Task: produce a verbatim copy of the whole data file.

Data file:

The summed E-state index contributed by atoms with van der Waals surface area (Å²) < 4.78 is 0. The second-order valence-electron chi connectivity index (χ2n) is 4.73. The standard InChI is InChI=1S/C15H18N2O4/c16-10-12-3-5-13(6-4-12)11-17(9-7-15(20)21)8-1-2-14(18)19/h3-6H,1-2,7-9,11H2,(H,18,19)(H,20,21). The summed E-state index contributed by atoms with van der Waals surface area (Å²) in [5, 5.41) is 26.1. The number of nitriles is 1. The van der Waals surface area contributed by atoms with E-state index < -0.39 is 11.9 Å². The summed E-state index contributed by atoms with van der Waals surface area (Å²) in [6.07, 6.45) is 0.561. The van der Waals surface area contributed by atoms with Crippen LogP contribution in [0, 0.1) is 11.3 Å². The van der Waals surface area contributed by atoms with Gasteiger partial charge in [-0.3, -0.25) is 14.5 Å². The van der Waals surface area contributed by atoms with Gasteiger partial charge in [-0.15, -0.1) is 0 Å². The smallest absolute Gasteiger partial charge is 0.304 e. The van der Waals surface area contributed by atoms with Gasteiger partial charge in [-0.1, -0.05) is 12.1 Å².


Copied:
The summed E-state index contributed by atoms with van der Waals surface area (Å²) < 4.78 is 0. The second-order valence-electron chi connectivity index (χ2n) is 4.73. The standard InChI is InChI=1S/C15H18N2O4/c16-10-12-3-5-13(6-4-12)11-17(9-7-15(20)21)8-1-2-14(18)19/h3-6H,1-2,7-9,11H2,(H,18,19)(H,20,21). The summed E-state index contributed by atoms with van der Waals surface area (Å²) in [5, 5.41) is 26.1. The number of nitriles is 1. The van der Waals surface area contributed by atoms with E-state index < -0.39 is 11.9 Å². The summed E-state index contributed by atoms with van der Waals surface area (Å²) in [6.07, 6.45) is 0.561. The van der Waals surface area contributed by atoms with Crippen LogP contribution in [0, 0.1) is 11.3 Å². The van der Waals surface area contributed by atoms with Gasteiger partial charge in [-0.3, -0.25) is 14.5 Å². The van der Waals surface area contributed by atoms with Gasteiger partial charge in [-0.15, -0.1) is 0 Å². The smallest absolute Gasteiger partial charge is 0.304 e. The van der Waals surface area contributed by atoms with Gasteiger partial charge in [-0.1, -0.05) is 12.1 Å².